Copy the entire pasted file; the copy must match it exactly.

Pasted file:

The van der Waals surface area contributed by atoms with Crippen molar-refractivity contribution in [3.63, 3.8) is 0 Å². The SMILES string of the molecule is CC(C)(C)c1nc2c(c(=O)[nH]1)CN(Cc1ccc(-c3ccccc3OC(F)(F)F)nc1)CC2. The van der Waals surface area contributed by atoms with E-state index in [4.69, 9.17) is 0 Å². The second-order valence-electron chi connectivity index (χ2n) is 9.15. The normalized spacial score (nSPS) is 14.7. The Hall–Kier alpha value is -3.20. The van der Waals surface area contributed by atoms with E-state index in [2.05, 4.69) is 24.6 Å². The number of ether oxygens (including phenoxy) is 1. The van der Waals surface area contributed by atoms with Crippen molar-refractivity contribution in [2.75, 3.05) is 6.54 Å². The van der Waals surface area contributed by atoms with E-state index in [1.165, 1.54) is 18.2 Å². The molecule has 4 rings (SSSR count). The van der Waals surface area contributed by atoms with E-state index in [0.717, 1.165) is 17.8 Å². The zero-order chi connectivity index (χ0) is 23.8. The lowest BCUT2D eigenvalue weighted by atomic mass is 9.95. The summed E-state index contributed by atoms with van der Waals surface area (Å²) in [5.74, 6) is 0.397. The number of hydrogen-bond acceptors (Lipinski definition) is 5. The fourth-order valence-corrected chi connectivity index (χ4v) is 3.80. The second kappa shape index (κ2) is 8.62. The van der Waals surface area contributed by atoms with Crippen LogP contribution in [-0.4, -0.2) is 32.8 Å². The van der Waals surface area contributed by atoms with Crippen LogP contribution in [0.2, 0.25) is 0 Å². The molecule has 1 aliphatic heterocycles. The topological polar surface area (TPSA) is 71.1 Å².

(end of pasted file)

The van der Waals surface area contributed by atoms with Crippen molar-refractivity contribution in [3.63, 3.8) is 0 Å². The SMILES string of the molecule is CC(C)(C)c1nc2c(c(=O)[nH]1)CN(Cc1ccc(-c3ccccc3OC(F)(F)F)nc1)CC2. The van der Waals surface area contributed by atoms with E-state index in [4.69, 9.17) is 0 Å². The second-order valence-electron chi connectivity index (χ2n) is 9.15. The normalized spacial score (nSPS) is 14.7. The Hall–Kier alpha value is -3.20. The van der Waals surface area contributed by atoms with E-state index in [2.05, 4.69) is 24.6 Å². The number of ether oxygens (including phenoxy) is 1. The van der Waals surface area contributed by atoms with Crippen molar-refractivity contribution in [2.75, 3.05) is 6.54 Å². The van der Waals surface area contributed by atoms with E-state index in [1.165, 1.54) is 18.2 Å². The molecule has 4 rings (SSSR count). The van der Waals surface area contributed by atoms with E-state index in [0.717, 1.165) is 17.8 Å². The zero-order chi connectivity index (χ0) is 23.8. The lowest BCUT2D eigenvalue weighted by atomic mass is 9.95. The summed E-state index contributed by atoms with van der Waals surface area (Å²) in [5.74, 6) is 0.397. The number of hydrogen-bond acceptors (Lipinski definition) is 5. The fourth-order valence-corrected chi connectivity index (χ4v) is 3.80. The second kappa shape index (κ2) is 8.62. The van der Waals surface area contributed by atoms with Crippen LogP contribution in [-0.4, -0.2) is 32.8 Å². The van der Waals surface area contributed by atoms with Crippen LogP contribution in [0.2, 0.25) is 0 Å². The molecule has 1 aliphatic heterocycles. The topological polar surface area (TPSA) is 71.1 Å².